A VIEW from LICK SKILLET: We can all be proud of these native sons

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Wednesday of last week, as we were perusing the Business section of the Chattanooga Times Free Press, our eye was caught by the headline “Bonuses paid Brown prior to collapse”, with a sub-head reading “Soddy-Daisy shuffle combined Ponzi scheme and tax fraud, trustee charges.”

We thought this might be an interesting item showing the ingenuity of some of the financial villains who prey on the ignorance and gullibility of so many of our brethrery and so further reading showed.

However, our interest in the article swiftly shifted completely by the time we had finished the second paragraph which read thusly: “In a 14-page complaint, bankruptcy trustee Jerry Farinash asked Judge John Cook for $11 million in punitive damages, and to confiscate all cash and property acquired through the scheme.”

Many of the readers may not immediately realize why we were struck by this simple sentence, but many others will recognize that the two good guys named in the sentence are both former Kingstonians, and products of Roane County High School.

Bankruptry Trustee Jerry Farinash is the son of Mr. and Mrs. Lynn Farinash, who at one time owned and operated Armour’s Department Store on Race Street and Judge John Cook is the son of Mr. and Mrs. Stan Cook and the grandson of Mr. and Mrs. John Bryson of Bryson Oil Company.

It is always pleasing to see news of Roane Countians who have used their locally acquired talents to help others. We invite our readers to submit names of others of our home-grown talents who are demonstrating that boys and girls from this county can make their mark, regardless of where their destiny has placed them.
Mentioning Roane County High brings to mind the recent news of our superintendent of schools’ marriage. Some raise an issue of nepotism, and possibly that is a legitimate issue, but we question whether it is a matter of serious concern.

As we had always understood it, the problem of nepotism was that of the person doing the hiring being related to the person being hired. If we understand this current situation, the spouse had already been hired as the employee before she became the spouse so that no nepotistic favouritism could have entered into her hiring, so the mere fact of the marriage would not seem to us to be the least bit problematic.

We admit that we may be prejudiced because one of the finest superintendents this county has ever had was married to a lady employed by the school system — we refer, of course, to Ed and Pearl Williams.

If Mr. and Mrs. Aytes do just half the job that Ed and Pearl did, we, the citizens and taxpayers, as well as the county’s students, will be fortunate, indeed.
As we told you last week, we had intended to write a bit about drones and daffodils, but did not have the space.

As to the daffodils, we had meant to expatiate upon the joys of seeing the first of these harbingers of spring and the promise they hold. However, the short delay of one week has allowed them to spring up all over the landscape, so that anything we might write about them would prove puny indeed compared to their colourful display, so we would only advise you to observe and enjoy, and start planning your garden.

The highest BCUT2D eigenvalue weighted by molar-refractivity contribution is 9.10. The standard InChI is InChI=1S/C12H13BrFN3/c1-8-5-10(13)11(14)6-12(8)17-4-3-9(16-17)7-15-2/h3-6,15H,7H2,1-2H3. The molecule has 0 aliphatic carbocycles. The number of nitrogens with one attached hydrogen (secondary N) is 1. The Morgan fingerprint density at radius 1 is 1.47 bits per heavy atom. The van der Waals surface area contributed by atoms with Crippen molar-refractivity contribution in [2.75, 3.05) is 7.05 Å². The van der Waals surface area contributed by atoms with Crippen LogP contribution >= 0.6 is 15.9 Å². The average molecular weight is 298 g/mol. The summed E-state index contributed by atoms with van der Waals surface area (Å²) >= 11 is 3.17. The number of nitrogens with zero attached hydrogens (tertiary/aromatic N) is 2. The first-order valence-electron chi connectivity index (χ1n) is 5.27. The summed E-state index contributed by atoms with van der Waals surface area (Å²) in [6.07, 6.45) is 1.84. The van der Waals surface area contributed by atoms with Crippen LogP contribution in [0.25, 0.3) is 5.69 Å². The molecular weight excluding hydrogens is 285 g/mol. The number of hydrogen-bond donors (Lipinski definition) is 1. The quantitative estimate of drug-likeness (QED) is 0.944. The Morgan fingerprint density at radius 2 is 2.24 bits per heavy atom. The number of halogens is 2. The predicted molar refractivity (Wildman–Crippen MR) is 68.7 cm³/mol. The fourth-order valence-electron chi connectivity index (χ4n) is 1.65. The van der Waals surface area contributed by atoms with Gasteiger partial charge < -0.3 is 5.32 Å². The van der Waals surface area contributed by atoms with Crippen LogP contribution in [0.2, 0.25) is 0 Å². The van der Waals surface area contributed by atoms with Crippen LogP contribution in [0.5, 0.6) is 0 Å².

In regard to the drones — there are two issues in regard to these flying machines.

The first is their use in seeking and destroying enemy forces. Here we fail to see any merit in the objections voiced against their use. They come as close as seems possible in pin-pointing the location of these enemy personnel and then destroying them. What’s wrong with that?

Well, the opponents claim that innocent bystanders have also been injured or killed. Maybe so, maybe not. The accounts we have heard or read seem to identify these “innocent bystanders” as being either friends, neighbors, or kinsmen of the target enemies.

In all too many instances, these appear to be cases of the old adage that “birds of a feather flock together,” and they should recognize the dangers inherent in their association.

There are also those who object that we have targeted and killed U.S. citizens, but the only ones who have been identified that we have heard or read of are the Islamist preacher and his son in Yemen.

The father devoted most of his efforts toward destroying this country and killing his fellow citizens, while hiding out in Yemen.

Had he wished to plead his citizenship, he could have gone to the U.S. Embassy and surrendered himself and received all the protections and guarantees afforded us all by the Constitution; however, he elected not to do this but to continue to utilize the electronic weaponry of the Internet, etc., to continue preaching jihad and recruiting new converts to al Qaeda-type organizations devoted to killing us all and destroying his country. In this argument, we would not think that men of reason would voluntarily elect to support this side — we certainly do not.

The second drone issue is the possibility of police acquisition of these instruments for use in surveillance or other police activities. Our position here is diametrically opposed to our support of their usage against our foreign enemies. Usage here is contrary to all manner of constitutional provisions and should not be allowed.

There are other, better, and cheaper means at the disposal of the police, and they should use them.
We were saddened to see the obituary for Lucille (Mrs. Hooper) Crass.

When we first entered public life, Lucille was a dominant figure in Republican politics. She and a few of her colleagues in the Roane Republican Women’s Club exercised a great deal more influence than would have been expected of a group of her gender at that time.

She was intelligent, resourceful, and responsible. It is a shame that there are so few of whom that can be said in this day and age. May she rest in peace.